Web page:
The NFL owners met last month and decided that “dunking” the football over the goalpost after a touchdown in the 2014 season would be a violation of the “excessive celebration” rule and result in a 15-yard penalty.

A major reason given was, “this will protect the integrity of our game.”

This is what happens when you stick a bunch of pompous billionaires — who made their cash in oil or real estate or selling autos — into one city for three days to talk about “improving” a pro game that none of them ever played.

In 1965, New York Giant wide receiver Homer Jones raced into the end zone in a regular-season contest. So happy was Jones that he spiked the football.

And that was the birth of the spike.

In the ensuing years, plenty of NFL players did celebratory dances after scoring touchdowns. Did celebrating touchdowns really hurt the integrity of the game?

Of course not.

In the early 1980s, the receivers and tight ends of the Washington Redskins, among them Hall of Famer Art Monk, bunched together in the end zone in a semicircle after a score and celebrated with a choreographed six-second dance. They called themselves “The Fun Bunch.”

Sure, most citizens of Texas — and just about everyone outside of the D.C. area — dislike the Redskins. But what harm did “The Fun Bunch” do?

None. They were athletes competing at the highest level of their profession and celebrating a score in a football game.

And that is what football is, a game. It is entertainment. Yes, it’s serious business to those that play it. But it’s still a sport. Is there anything so terrible about celebrating success?

In 1984, the NFL owners came up with the “excessive celebration” penalty in order to put an end to “The Fun Bunch.”

It’s a stupid rule. And it is vague.

How do you define “excessive”?

The NCAA has a similar rule in place, only the wording is even more vague and thus far more confusing.

High school football has a similar rule. No “excessive celebrating.” Now what is so horrible about high school kids getting excited about a touchdown on a Friday night? Can’t we all agree that high school football, while certainly important to a community and school pride, is first and foremost about the athletes? And can’t we all agree that football, for those high school players, should be about having some fun?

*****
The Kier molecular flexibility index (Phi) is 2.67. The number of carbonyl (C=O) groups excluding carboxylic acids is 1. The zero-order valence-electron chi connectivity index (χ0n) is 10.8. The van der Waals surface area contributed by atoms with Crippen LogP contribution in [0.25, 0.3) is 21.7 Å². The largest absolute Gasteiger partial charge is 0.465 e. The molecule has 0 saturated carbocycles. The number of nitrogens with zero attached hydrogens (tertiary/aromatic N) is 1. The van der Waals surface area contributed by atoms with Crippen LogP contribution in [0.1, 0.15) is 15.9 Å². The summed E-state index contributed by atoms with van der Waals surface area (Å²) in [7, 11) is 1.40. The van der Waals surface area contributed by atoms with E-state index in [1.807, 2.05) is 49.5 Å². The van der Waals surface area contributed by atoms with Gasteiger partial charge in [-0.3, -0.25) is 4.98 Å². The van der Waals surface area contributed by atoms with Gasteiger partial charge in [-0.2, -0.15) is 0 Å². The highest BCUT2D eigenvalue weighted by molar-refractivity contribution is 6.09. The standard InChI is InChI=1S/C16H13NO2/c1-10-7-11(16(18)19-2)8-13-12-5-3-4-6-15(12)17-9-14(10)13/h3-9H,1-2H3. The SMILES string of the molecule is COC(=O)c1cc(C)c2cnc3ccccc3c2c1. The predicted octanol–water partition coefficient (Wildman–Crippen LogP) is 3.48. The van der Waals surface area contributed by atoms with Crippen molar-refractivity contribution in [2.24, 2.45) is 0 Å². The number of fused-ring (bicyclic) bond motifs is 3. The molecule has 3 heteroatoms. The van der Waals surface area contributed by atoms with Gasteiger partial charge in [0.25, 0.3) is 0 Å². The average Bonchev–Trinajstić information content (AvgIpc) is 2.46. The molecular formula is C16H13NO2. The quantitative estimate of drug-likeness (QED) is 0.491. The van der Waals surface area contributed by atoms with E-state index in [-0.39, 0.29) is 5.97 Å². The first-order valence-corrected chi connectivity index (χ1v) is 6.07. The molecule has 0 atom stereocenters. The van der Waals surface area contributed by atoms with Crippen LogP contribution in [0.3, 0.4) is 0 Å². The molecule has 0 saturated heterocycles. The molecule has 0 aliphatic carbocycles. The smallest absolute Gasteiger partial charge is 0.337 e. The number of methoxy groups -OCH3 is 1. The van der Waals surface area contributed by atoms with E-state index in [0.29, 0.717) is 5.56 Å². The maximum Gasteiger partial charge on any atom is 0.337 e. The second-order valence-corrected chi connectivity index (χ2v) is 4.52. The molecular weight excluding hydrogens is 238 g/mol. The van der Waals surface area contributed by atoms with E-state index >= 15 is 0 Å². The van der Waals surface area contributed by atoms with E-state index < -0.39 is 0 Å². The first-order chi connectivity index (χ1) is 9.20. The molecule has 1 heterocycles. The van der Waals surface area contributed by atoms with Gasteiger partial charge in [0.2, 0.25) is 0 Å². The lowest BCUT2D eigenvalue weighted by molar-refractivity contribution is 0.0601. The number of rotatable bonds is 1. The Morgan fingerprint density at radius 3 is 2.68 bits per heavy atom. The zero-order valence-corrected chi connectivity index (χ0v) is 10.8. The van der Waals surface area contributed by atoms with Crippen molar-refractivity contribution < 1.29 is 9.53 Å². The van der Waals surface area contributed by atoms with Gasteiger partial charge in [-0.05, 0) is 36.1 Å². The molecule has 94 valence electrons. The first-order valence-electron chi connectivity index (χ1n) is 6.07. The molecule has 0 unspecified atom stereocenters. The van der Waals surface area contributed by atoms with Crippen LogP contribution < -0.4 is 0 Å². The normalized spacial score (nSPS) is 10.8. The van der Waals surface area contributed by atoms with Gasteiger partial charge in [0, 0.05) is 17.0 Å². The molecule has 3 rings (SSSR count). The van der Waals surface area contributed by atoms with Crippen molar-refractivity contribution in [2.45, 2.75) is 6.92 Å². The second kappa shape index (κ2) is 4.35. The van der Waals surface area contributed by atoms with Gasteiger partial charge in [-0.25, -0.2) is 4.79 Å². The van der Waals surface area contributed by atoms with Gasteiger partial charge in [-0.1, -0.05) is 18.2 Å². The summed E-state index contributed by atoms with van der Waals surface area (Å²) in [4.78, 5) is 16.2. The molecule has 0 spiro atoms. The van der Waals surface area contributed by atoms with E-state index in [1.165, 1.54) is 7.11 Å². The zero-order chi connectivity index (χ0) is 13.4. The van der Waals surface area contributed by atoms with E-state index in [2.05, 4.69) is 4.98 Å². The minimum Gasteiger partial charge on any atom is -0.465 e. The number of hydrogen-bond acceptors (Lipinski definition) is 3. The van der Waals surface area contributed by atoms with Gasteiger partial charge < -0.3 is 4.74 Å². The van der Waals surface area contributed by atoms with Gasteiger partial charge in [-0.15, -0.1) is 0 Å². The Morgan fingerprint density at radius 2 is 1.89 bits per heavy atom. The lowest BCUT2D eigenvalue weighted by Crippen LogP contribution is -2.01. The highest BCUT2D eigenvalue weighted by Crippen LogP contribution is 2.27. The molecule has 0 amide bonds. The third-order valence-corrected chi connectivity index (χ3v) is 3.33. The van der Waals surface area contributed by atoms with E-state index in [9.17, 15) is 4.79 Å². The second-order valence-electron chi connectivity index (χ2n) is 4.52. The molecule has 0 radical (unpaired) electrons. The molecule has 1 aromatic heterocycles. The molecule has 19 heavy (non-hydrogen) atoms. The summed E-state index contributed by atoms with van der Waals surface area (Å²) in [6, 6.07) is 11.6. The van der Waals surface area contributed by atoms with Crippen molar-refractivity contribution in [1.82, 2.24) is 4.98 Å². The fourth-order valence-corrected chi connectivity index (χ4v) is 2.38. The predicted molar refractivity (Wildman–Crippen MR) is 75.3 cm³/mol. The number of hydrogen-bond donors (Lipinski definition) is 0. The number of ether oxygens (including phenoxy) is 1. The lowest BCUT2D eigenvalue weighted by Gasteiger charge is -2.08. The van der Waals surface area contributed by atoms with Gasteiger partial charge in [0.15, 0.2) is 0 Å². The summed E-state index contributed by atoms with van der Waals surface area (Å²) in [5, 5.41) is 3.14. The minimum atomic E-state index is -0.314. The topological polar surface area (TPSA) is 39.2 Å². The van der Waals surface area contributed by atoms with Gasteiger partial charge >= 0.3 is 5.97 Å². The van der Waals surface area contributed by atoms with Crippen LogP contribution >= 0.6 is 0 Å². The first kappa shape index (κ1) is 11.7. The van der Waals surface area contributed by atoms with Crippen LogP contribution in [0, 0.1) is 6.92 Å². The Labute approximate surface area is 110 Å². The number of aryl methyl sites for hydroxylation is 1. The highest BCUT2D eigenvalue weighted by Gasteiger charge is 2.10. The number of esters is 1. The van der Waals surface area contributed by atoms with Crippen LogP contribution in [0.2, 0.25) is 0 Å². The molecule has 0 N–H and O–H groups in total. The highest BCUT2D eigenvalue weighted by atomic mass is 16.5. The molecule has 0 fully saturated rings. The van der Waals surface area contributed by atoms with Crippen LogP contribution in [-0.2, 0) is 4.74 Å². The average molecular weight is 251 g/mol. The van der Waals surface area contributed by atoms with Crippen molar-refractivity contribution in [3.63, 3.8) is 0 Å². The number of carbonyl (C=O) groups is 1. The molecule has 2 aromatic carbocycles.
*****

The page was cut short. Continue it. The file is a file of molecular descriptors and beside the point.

Taunting? That’s different. Be it pro, college or high school, no athlete should be allowed to take a football and spike it at an opponent’s feet.

But is it so horrible if a couple of high school kids pile on top of each other after a score? Does that really hurt the integrity of the game?

The NFL owners gave a “for instance” on why it was important they ban dunking the football this upcoming season and forever more: A player could hurt his wrist on the goalpost.

Well, how about this for danger?

What if a helmeted football player, in full pads, jumps on top of fans? Is that dangerous to the fans? Is that dangerous to the player?

That’s the “Lambeau Leap.” In Green Bay, a Packer who scores a touchdown often leaves the field and jumps into the stands to celebrate with some fans.

That Packer player, during his leap, could slip, fall the wrong way on an ankle, sprain it or break it, and be out for a season or longer. Or a Green Bay fan could find his hand sandwiched in between the rail and a Packer player’s helmet.

But should the “Lambeau Leap” be outlawed? Of course not. It’s all in good fun.

The NFL owners should concentrate on what they do best. Own. Make money for themselves. Sign big and bigger TV contacts.

Not legislate the game. They aren’t capable.

Let the game of football be about fun.

It was during the 1990s that Hall of Fame coach Marv Levy was asked if the upcoming game his team was participating in was a “must-win.”

Levy’s father was a decorated World War I veteran. Levy fought in World War II. So Levy’s reply was, “This is not a must-win. World War II was a must-win.”

Levy was right. Football is not life and death.

This silly “excessive celebration” rule ought to be outlawed altogether. Let’s not take the fun out of football. What’s to debate?

It’s pretty much a slam dunk.

Contact Allan Mandell at or 254-501-7566​ and read his blog at

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